"Simple" Draft Inducer

Hunderliggur Posted By Hunderliggur, Dec 26, 2010 at 3:23 PM

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  1. Hunderliggur

    Hunderliggur
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    I am looking for a simple draft inducer solution for my boiler with double wall pipe. Based on my loading opportunities, I often feed the fire when there is still wood left, so I have smoke when I open the loading door. Waiting until it is almost burned out is not an option. My exhaust is double wall pipe in the room connecting to triple wall in the attic and above the roof. Out of the back of the boiler I have a Tee with exhaust above, automatic damper horizontal and cleanout cover on the bottom. I was thinking of a Venturi system where I put a length of 1 1/4 or 1 1/2 copper pipe (have some left over from plumbing) about three feet up the flue through the bottom plate, then attaching a 4" 200 CFM draft inducer fan (4" Inline Duct Fan model M-4) to the lower end of the pipe. I would turn this on when loading (I don't have any induction problems when starting). 4" fan cost is $75 on ebay. Does anyone think this will work? By physics it ought to work but reality often interferes with pure physics ;-)
     

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  2. stee6043

    stee6043
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    I'm not sure 200CFM would be enough to really help in this application. Regardless of the inducer you find and use I think you'll find that the location of the smoke pipe in your upper chamber is problematic for "mid burn" reloads.

    I added the New Horizon draft inducer (now stock on the EKO's) and find that it does help eliminate 100% of the smoke during a normal reload (down to coals, or quite close) but it is still impossible to load mid-fire without significant smoke escaping. I very rarely load when it's not ready but when I do I have a 1000CFM 8" blower fan with an 8" flexible hose that I have vented outside for catching the escaping smoke. I also use it when cleaning out ash to keep the house 100% clean. That's the only 100% surefire solution I've found and it's not convenient if you're going to do it every time...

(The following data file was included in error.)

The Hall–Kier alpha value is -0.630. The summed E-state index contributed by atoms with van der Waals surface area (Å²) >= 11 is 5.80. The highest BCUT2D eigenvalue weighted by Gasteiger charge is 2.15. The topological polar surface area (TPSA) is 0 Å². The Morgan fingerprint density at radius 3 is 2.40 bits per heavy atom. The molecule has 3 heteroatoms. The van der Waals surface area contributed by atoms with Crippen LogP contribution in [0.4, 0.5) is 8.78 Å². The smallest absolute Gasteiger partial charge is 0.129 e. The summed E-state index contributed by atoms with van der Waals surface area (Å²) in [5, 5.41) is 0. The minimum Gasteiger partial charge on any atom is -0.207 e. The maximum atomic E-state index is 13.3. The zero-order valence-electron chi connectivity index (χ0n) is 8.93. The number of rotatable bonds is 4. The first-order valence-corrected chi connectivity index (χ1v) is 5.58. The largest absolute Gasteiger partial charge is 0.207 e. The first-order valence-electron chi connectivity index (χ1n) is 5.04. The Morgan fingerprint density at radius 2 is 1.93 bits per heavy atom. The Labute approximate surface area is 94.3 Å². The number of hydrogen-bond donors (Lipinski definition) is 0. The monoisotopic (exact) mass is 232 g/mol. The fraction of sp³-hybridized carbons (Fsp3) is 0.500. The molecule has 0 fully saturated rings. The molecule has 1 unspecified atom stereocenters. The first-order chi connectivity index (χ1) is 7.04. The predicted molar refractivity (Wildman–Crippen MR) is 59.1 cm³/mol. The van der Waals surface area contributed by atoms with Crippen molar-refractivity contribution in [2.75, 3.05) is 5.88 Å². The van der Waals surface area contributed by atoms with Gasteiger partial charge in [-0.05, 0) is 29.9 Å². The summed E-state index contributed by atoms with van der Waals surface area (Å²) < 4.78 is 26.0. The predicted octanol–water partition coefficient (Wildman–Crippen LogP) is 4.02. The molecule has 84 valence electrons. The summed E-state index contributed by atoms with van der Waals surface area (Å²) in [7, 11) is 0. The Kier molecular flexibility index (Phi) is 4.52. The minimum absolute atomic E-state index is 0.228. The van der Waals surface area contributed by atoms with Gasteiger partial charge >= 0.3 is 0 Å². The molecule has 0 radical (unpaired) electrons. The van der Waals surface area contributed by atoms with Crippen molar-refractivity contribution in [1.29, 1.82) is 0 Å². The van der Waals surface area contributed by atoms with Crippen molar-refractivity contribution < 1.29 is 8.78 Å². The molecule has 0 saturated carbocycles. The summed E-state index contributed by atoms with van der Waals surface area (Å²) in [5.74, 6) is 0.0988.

3. Hunderliggur

    Hunderliggur
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    I have that option also. A an outbuilding, I can add an exhaust fan like yours without much problem. Good to hear from experience what may or may not work.
     
  4. Singed Eyebrows

    Singed Eyebrows
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    Thats what Froling did(small draft hood) when they could have had the computor speed up the draft fan. Short a $1200 draft fan on chimney top, the hood is probably the way to go, Randy
     
  5. pybyr

    pybyr
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    Count me as one who thinks that the original concept of a venturi- type inducer might well work. It's the same concept that "jet pump" well pumps operate by.

    I found a commercial product that uses this exact principle, but, being for commercial applications, I'll bet it is not cheap:

    http://www.quickdraft.com/products/draft-inducer